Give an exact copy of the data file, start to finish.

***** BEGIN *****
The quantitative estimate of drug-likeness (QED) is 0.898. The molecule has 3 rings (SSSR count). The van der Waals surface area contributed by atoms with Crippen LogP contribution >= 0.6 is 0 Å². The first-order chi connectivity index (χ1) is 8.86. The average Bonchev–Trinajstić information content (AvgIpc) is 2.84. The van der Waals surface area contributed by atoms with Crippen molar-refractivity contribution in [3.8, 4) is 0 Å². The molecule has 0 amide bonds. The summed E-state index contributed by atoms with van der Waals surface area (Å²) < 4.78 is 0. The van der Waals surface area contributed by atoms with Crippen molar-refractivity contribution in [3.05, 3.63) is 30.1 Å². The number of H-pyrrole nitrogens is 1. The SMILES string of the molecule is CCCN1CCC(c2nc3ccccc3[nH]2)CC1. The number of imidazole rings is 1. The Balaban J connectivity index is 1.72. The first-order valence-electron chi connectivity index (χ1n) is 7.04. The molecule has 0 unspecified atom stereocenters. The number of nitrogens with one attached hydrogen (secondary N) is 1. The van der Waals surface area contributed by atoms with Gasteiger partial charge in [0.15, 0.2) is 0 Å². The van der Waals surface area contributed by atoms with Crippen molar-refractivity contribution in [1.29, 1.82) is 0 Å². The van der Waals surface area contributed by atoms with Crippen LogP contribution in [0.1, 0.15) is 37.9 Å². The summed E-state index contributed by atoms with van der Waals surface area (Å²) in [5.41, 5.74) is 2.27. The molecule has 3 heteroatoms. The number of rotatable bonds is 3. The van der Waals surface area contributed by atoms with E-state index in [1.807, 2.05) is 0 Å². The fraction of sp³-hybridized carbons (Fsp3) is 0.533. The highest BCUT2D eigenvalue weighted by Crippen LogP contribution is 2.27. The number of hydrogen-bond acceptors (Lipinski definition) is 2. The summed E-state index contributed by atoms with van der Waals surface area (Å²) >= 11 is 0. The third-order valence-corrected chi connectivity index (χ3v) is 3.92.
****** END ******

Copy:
The quantitative estimate of drug-likeness (QED) is 0.898. The molecule has 3 rings (SSSR count). The van der Waals surface area contributed by atoms with Crippen LogP contribution >= 0.6 is 0 Å². The first-order chi connectivity index (χ1) is 8.86. The average Bonchev–Trinajstić information content (AvgIpc) is 2.84. The van der Waals surface area contributed by atoms with Crippen molar-refractivity contribution in [3.8, 4) is 0 Å². The molecule has 0 amide bonds. The summed E-state index contributed by atoms with van der Waals surface area (Å²) < 4.78 is 0. The van der Waals surface area contributed by atoms with Crippen molar-refractivity contribution in [3.05, 3.63) is 30.1 Å². The number of H-pyrrole nitrogens is 1. The SMILES string of the molecule is CCCN1CCC(c2nc3ccccc3[nH]2)CC1. The number of imidazole rings is 1. The Balaban J connectivity index is 1.72. The first-order valence-electron chi connectivity index (χ1n) is 7.04. The molecule has 0 unspecified atom stereocenters. The number of nitrogens with one attached hydrogen (secondary N) is 1. The van der Waals surface area contributed by atoms with Gasteiger partial charge in [0.15, 0.2) is 0 Å². The van der Waals surface area contributed by atoms with Crippen molar-refractivity contribution in [1.29, 1.82) is 0 Å². The van der Waals surface area contributed by atoms with Crippen LogP contribution in [0.1, 0.15) is 37.9 Å². The summed E-state index contributed by atoms with van der Waals surface area (Å²) in [5.41, 5.74) is 2.27. The molecule has 3 heteroatoms. The number of rotatable bonds is 3. The van der Waals surface area contributed by atoms with E-state index in [1.807, 2.05) is 0 Å². The fraction of sp³-hybridized carbons (Fsp3) is 0.533. The highest BCUT2D eigenvalue weighted by Crippen LogP contribution is 2.27. The number of hydrogen-bond acceptors (Lipinski definition) is 2. The summed E-state index contributed by atoms with van der Waals surface area (Å²) >= 11 is 0. The third-order valence-corrected chi connectivity index (χ3v) is 3.92.